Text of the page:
I once sat in on a game of D&D 3rd edition where the party gathered in a city. We met each other, found an artificial way to know each other, and spent the rest of the evening dithering. One PC wanted to head into the hills to deal with rumors of gnolls, another wanted to go down into the sewers, and another wanted to RP communing with her god in the temple. None of the players wanted to be so rude as to force the others into playing a game they didn’t want to, so no one got to play a game they wanted to. We could have used a ticket onto the railroad.

One of the things I’ve always liked about Shadowrun is that it is very good at dispensing with player confusion about what should be done during a game session. You have a Johnson, you get a mission, you do it.

And so we have the Villa. The man who owns it needs to be killed, and the PCs have to go in and do it.1

Not all monsters lurk in the wilderness. Sometimes they hide in the city, in plain sight.

Villa Players Copy

The Villa. Players’ copy.

The Villa was built in the latter days of empire, when merchants were kings and no one barred their windows. Those days have passed.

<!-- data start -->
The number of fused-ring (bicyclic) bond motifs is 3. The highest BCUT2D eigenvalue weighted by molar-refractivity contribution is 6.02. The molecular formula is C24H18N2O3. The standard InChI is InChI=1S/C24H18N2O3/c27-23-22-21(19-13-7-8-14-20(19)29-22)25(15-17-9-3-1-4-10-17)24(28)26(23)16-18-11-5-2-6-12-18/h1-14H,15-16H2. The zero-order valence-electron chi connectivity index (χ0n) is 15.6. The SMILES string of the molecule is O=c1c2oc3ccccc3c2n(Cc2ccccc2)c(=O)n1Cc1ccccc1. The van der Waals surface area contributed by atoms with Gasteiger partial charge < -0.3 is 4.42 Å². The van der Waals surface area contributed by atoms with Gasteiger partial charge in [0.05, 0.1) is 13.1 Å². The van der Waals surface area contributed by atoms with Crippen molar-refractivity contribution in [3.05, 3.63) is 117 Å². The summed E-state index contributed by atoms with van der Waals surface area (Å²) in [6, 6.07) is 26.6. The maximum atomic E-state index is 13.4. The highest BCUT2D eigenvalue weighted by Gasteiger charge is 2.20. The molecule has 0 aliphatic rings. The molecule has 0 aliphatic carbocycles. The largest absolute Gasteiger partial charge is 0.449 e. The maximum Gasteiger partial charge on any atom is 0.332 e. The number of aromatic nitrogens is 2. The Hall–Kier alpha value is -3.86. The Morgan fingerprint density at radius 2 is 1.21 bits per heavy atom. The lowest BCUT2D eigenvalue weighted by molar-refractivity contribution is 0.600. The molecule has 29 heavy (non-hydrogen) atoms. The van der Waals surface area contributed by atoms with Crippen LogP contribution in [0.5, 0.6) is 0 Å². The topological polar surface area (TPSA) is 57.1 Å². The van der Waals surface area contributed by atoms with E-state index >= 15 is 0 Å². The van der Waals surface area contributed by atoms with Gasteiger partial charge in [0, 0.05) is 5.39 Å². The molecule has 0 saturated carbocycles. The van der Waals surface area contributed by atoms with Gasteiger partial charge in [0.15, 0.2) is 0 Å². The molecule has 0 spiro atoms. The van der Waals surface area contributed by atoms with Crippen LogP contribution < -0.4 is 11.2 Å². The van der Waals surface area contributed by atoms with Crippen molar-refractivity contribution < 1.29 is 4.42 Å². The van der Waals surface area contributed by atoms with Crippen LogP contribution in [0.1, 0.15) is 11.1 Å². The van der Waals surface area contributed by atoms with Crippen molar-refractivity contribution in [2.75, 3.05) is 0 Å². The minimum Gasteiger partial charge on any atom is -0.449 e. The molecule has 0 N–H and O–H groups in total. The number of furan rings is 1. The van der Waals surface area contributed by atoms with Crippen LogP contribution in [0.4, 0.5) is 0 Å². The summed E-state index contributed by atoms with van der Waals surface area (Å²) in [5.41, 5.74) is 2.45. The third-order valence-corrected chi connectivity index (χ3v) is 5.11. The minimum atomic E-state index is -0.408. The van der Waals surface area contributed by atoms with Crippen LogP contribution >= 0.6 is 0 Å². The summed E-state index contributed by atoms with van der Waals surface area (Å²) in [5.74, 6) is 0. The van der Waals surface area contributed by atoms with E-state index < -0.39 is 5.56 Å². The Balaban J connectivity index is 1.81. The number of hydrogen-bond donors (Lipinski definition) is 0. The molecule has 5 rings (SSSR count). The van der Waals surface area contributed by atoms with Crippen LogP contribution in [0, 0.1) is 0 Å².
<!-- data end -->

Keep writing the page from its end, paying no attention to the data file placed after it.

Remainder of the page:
But the Villa remains. It still looks like it used to, but traps line the sills of those windows and the old workshop houses the cots of a squad of mercenaries.

Villa GM Copy

GM copy. 5′ squares.

(GM copy gridded and keyed with numbers. Haven’t decided if I want to write up the full location keyset.)

So who owns the Villa now? A local viscount? Upjumped guildman? Warlock? And why does he need to be dead?

1 For bonus fun, maybe he doesn’t need to be killed, only retrieved. How happy is he going to be about that?

what’s in the homestead?

Off the Queen’s Road, past the thorp of Wightrise, is an old estate across the cataract from the millroad. But what sort of estate is it?

But what's in there, really?

The old Erranton estate.

I like maps like this, because they are alive with possibility. They lend themselves to multiple types of adventures. Sometimes I wonder if less really is more: with no grid, no directions, merely a space, any GM can fit such a map into her campaign. Perhaps the archetypal use would be a simple explore and loot.

Not gridded; the fundamental touchstones of measurement are how big you want the house to be, and how big the roads.

GM copy, flagged with encounter areas.

1: Crossroads. The millroad leads from Wightrise up to the ford in Erran’s Run where the stream slows enough for the mill to take advantage. The overgrown path turns to the bridge leading to Erranton Estate.